In a few years time, I believe Cambridge will have a core route consisting of Cambridge North, Cambridge and Cambridge South stations with much expanded services to Bury St. Edmunds, Ely, Ipswich, Kings Lynn, London, Norwich, Peterborough, Stansted Airport, Stevenage and Wisbech.

Ten years ago, I was told by one of Cambridge’s eminent thinkers, that Cambridge needed the connectivity to bring in the people that the economy needs.

The pandemic has changed things, but not Cambridge’s desire to create more businesses expand.

A Connection To Peterborough

Peterborough is the other half of Cambridgeshire’s area and shares the Cambridgeshire & Peterborough Combined Authority with Cambridge.

Peterborough station is well connected to the North and Midlands.

  • LNER’s connect the station to most stations  on the East Coast Main Line.
  • It has hourly services to Birmingham, Leicester, Liverpool, Manchester and Nottingham.

But the connection between Cambridge and Peterborough is not of the quality and frequency that the two cities need.

A Connection To Stevenage

Stevenage is an important manufacturing and technology centre, with a strong presence in aerospace.

Stevenage station is well connected to the North and South.

  • LNER and other services connect the station to most stations South of Leeds and York on the East Coast Main Line.
  • The new service from East Coast Trains will provide a direct service to Newcastle and Edinburgh with a frequency of seven trains per day (tpd).
  • It has a direct suburban line to King’s Cross.
  • It has a direct suburban line to Moorgate.

Stevenage seems to be acquiring more long distance services as time progresses.

But the connection between Cambridge and Stevenage is currently poor, at just two tph, which stop everywhere.

Improve the connection between Cambridge and Stevenage and have more calls of services to and from the North at Stevenage and Cambridge and \stevenage would benefit.

Currently, the fast Cambridge services take 27 minutes to do the 30.3 miles between Cambridge and Stevenage, which is an average speed of 67.3 mph.

A Connection To Wisbech

Progress seems to be being made on a service between Cambridge and Wisbech, which I wrote about in Hope For Wisbech Line Revival.

This was the conclusion of that post.

I very much feel that the Cambridgeshire & Peterborough Combined Authority and Network Rail can create a very useful branch line to Wisbech.

There is not much infrastructure to be built and upgraded.

    • A new station will be built at Wisbech, which I feel is likely to be a Park-and-Ride on the A47.
    • A bay platform will probably need to be reopened at March station.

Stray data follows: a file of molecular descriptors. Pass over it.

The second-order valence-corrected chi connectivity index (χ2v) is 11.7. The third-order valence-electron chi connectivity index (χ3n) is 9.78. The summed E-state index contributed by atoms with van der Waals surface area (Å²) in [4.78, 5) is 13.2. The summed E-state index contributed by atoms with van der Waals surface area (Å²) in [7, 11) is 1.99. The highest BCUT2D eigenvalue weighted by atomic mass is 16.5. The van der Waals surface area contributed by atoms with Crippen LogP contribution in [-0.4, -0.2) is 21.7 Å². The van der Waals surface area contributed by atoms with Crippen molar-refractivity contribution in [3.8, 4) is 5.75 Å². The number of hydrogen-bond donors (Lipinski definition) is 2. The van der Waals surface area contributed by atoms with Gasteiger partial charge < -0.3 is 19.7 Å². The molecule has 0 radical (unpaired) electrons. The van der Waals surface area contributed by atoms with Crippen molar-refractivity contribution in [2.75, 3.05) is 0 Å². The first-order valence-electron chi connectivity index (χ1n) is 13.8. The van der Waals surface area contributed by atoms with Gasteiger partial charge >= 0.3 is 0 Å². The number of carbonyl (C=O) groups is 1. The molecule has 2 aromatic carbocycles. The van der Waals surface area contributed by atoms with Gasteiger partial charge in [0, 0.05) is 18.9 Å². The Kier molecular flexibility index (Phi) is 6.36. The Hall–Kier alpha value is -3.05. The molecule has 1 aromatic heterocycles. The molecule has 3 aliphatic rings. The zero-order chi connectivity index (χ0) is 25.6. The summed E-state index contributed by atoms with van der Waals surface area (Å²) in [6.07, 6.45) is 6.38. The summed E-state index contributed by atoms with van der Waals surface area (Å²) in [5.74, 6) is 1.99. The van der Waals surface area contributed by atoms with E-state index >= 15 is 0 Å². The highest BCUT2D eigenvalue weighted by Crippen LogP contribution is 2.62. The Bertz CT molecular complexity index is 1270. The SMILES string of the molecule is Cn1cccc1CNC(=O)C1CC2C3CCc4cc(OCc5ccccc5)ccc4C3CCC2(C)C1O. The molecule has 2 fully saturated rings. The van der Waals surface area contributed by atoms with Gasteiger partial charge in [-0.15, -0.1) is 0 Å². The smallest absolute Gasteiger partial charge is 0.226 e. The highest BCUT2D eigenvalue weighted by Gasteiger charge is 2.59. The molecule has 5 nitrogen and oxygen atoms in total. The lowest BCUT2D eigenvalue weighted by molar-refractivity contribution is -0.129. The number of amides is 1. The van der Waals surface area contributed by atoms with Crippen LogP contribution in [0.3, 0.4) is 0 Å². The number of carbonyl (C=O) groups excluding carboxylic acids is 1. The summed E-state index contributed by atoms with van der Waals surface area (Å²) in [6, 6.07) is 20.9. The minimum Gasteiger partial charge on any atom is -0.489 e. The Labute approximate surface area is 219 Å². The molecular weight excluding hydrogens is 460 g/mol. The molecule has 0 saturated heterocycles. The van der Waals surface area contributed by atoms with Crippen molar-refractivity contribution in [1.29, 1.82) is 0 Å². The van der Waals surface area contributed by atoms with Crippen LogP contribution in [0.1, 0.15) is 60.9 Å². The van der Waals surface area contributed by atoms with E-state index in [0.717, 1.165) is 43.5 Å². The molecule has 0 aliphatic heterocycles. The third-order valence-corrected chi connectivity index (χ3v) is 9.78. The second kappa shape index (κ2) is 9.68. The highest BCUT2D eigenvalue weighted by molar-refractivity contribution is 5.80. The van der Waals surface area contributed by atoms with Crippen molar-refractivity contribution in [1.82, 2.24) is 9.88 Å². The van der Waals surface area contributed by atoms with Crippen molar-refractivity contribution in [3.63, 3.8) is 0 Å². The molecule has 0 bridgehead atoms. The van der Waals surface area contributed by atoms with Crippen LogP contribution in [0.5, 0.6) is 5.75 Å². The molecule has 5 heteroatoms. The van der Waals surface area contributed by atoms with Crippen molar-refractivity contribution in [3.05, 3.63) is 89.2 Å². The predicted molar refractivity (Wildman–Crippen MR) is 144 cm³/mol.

• March station will need to be step-free.
    • There may be a station and a passing loop at Coldham.
    • Track and signalling will need to be replaced.

But the big project needed is the remodelling at Ely, which will have to be done to increase capacity, through the bottleneck.

Greater Anglia’s Class 755 trains would appear to be ideal for the branch and could operate on battery power.

This connection could be a very valuable connection.

It certainly looks like there are better plans to connect Wisbech to Cambridge, than there are to improve the connections between Cambridge and Peterborough and Stevenage.

Conclusion

The C3R Project will give the Cambridge compatible signalling with the East Coast Main Line and I feel increasingly Cambridge could be treated as a series of stations just off the East Coast Main Line and we might see some services develop, that seem strange to today’s travellers.

A simple example could be a Regional Metro running between Peterborough and Stevenage.

  • It would call at March, Ely, Waterbeach, Cambridge North, Cambridge, Cambridge South, Royston and Hitchin.
  • It would run at a frequency upwards of two tph.
  • It could even connect to Lincoln.

Other North-South services through Cambridge like Thameslink and Norwich and Stansted would combine to give perhaps six tph through the three main Cambridge stations.

The C3R Project will open up lots of possibilities.

 

 

 

 

 

June 3, 2021 Posted by | Transport | , , , , , , , , , , , , | 7 Comments

Beeching Reversal – Reopening Harston Station

This is one of the Round 3 bids of Beeching Reversal projects that the Government and Network Rail are proposing to reverse some of the Beeching cuts.

Harston is a Cambridgeshire village, which is shown in this Google Map.

Note.

  1. The A10 winding its way North and South through the village.
  2. Cambridge is five miles to the North.
  3. The triangular road junction in the middle of the village with Station Road leading off to the South East.
  4. The Cambridge Line crosses the South-East corner of the map, at a right angle to Station Road.

This Google Map shows the former station site at an enlarged scale..